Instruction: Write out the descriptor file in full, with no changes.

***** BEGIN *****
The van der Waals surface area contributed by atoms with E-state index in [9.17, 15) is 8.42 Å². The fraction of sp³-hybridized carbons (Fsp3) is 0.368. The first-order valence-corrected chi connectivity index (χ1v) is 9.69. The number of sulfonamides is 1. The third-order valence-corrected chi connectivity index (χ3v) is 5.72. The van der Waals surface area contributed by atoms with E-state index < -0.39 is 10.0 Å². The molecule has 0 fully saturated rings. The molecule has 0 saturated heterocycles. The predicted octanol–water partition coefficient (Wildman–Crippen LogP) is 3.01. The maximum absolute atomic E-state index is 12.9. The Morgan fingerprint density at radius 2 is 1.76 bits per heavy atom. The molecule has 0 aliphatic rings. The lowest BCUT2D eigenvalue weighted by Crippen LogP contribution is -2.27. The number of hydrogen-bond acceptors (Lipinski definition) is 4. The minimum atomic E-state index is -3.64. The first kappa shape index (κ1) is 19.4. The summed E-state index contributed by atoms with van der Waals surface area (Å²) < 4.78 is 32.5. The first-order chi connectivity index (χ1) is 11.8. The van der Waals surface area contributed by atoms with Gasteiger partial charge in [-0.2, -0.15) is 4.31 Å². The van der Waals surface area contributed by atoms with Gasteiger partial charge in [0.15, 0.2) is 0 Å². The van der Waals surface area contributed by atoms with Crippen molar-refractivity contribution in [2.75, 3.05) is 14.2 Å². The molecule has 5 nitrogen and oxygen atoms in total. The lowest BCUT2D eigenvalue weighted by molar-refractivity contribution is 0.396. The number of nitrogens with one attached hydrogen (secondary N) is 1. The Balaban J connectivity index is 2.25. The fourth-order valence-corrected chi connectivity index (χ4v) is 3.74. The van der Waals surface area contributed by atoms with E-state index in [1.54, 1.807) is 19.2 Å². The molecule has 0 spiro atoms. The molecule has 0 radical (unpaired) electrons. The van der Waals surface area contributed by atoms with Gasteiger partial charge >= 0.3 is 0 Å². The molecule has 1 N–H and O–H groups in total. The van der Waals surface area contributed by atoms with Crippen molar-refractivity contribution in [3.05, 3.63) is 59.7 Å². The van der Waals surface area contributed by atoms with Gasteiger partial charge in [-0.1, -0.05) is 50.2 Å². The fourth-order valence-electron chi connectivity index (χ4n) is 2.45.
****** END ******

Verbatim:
The van der Waals surface area contributed by atoms with E-state index in [9.17, 15) is 8.42 Å². The fraction of sp³-hybridized carbons (Fsp3) is 0.368. The first-order valence-corrected chi connectivity index (χ1v) is 9.69. The number of sulfonamides is 1. The third-order valence-corrected chi connectivity index (χ3v) is 5.72. The van der Waals surface area contributed by atoms with E-state index < -0.39 is 10.0 Å². The molecule has 0 fully saturated rings. The molecule has 0 saturated heterocycles. The predicted octanol–water partition coefficient (Wildman–Crippen LogP) is 3.01. The maximum absolute atomic E-state index is 12.9. The Morgan fingerprint density at radius 2 is 1.76 bits per heavy atom. The molecule has 0 aliphatic rings. The lowest BCUT2D eigenvalue weighted by Crippen LogP contribution is -2.27. The number of hydrogen-bond acceptors (Lipinski definition) is 4. The minimum atomic E-state index is -3.64. The first kappa shape index (κ1) is 19.4. The summed E-state index contributed by atoms with van der Waals surface area (Å²) < 4.78 is 32.5. The first-order chi connectivity index (χ1) is 11.8. The van der Waals surface area contributed by atoms with Gasteiger partial charge in [-0.2, -0.15) is 4.31 Å². The van der Waals surface area contributed by atoms with Gasteiger partial charge in [0.15, 0.2) is 0 Å². The van der Waals surface area contributed by atoms with Crippen molar-refractivity contribution in [2.75, 3.05) is 14.2 Å². The molecule has 5 nitrogen and oxygen atoms in total. The lowest BCUT2D eigenvalue weighted by molar-refractivity contribution is 0.396. The number of nitrogens with one attached hydrogen (secondary N) is 1. The Balaban J connectivity index is 2.25. The fourth-order valence-corrected chi connectivity index (χ4v) is 3.74. The van der Waals surface area contributed by atoms with E-state index in [1.54, 1.807) is 19.2 Å². The molecule has 0 spiro atoms. The molecule has 0 radical (unpaired) electrons. The van der Waals surface area contributed by atoms with Gasteiger partial charge >= 0.3 is 0 Å². The molecule has 1 N–H and O–H groups in total. The van der Waals surface area contributed by atoms with Crippen molar-refractivity contribution in [3.05, 3.63) is 59.7 Å². The van der Waals surface area contributed by atoms with Gasteiger partial charge in [-0.1, -0.05) is 50.2 Å². The fourth-order valence-electron chi connectivity index (χ4n) is 2.45.